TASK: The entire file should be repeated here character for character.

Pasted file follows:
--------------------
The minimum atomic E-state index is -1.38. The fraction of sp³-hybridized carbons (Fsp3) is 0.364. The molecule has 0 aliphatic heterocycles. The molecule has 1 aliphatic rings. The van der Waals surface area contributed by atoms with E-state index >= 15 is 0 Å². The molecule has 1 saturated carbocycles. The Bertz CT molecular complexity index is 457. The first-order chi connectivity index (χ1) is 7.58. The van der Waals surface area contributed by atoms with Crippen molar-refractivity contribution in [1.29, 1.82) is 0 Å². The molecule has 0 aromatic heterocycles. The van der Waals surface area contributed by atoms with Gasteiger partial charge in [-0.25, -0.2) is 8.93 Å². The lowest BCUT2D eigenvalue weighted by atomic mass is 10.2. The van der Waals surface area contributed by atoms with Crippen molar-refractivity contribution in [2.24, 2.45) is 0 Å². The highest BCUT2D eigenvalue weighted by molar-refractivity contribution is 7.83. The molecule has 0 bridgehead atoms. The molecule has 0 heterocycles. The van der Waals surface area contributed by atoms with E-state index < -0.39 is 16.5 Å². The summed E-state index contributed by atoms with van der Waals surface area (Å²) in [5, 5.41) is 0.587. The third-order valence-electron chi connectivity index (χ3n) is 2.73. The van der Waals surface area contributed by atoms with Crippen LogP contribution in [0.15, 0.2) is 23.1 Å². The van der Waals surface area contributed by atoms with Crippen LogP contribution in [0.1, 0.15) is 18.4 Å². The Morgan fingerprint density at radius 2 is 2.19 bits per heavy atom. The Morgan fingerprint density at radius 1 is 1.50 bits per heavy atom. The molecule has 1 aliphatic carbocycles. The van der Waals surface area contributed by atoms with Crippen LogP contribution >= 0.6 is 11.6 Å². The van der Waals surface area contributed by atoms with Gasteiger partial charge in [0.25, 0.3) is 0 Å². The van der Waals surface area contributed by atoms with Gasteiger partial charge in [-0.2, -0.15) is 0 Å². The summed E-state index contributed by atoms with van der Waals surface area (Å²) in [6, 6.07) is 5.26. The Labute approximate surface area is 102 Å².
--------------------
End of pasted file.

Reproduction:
The minimum atomic E-state index is -1.38. The fraction of sp³-hybridized carbons (Fsp3) is 0.364. The molecule has 0 aliphatic heterocycles. The molecule has 1 aliphatic rings. The van der Waals surface area contributed by atoms with E-state index >= 15 is 0 Å². The molecule has 1 saturated carbocycles. The Bertz CT molecular complexity index is 457. The first-order chi connectivity index (χ1) is 7.58. The van der Waals surface area contributed by atoms with Crippen molar-refractivity contribution in [1.29, 1.82) is 0 Å². The molecule has 0 aromatic heterocycles. The van der Waals surface area contributed by atoms with Gasteiger partial charge in [-0.25, -0.2) is 8.93 Å². The lowest BCUT2D eigenvalue weighted by atomic mass is 10.2. The van der Waals surface area contributed by atoms with Crippen molar-refractivity contribution in [2.24, 2.45) is 0 Å². The highest BCUT2D eigenvalue weighted by molar-refractivity contribution is 7.83. The molecule has 0 bridgehead atoms. The molecule has 0 heterocycles. The van der Waals surface area contributed by atoms with E-state index < -0.39 is 16.5 Å². The summed E-state index contributed by atoms with van der Waals surface area (Å²) in [5, 5.41) is 0.587. The third-order valence-electron chi connectivity index (χ3n) is 2.73. The van der Waals surface area contributed by atoms with Crippen LogP contribution in [0.15, 0.2) is 23.1 Å². The van der Waals surface area contributed by atoms with Crippen LogP contribution in [0.1, 0.15) is 18.4 Å². The Morgan fingerprint density at radius 2 is 2.19 bits per heavy atom. The Morgan fingerprint density at radius 1 is 1.50 bits per heavy atom. The molecule has 1 aliphatic carbocycles. The van der Waals surface area contributed by atoms with Crippen LogP contribution >= 0.6 is 11.6 Å². The van der Waals surface area contributed by atoms with Gasteiger partial charge in [0.25, 0.3) is 0 Å². The van der Waals surface area contributed by atoms with Gasteiger partial charge in [-0.2, -0.15) is 0 Å². The summed E-state index contributed by atoms with van der Waals surface area (Å²) in [6, 6.07) is 5.26. The Labute approximate surface area is 102 Å².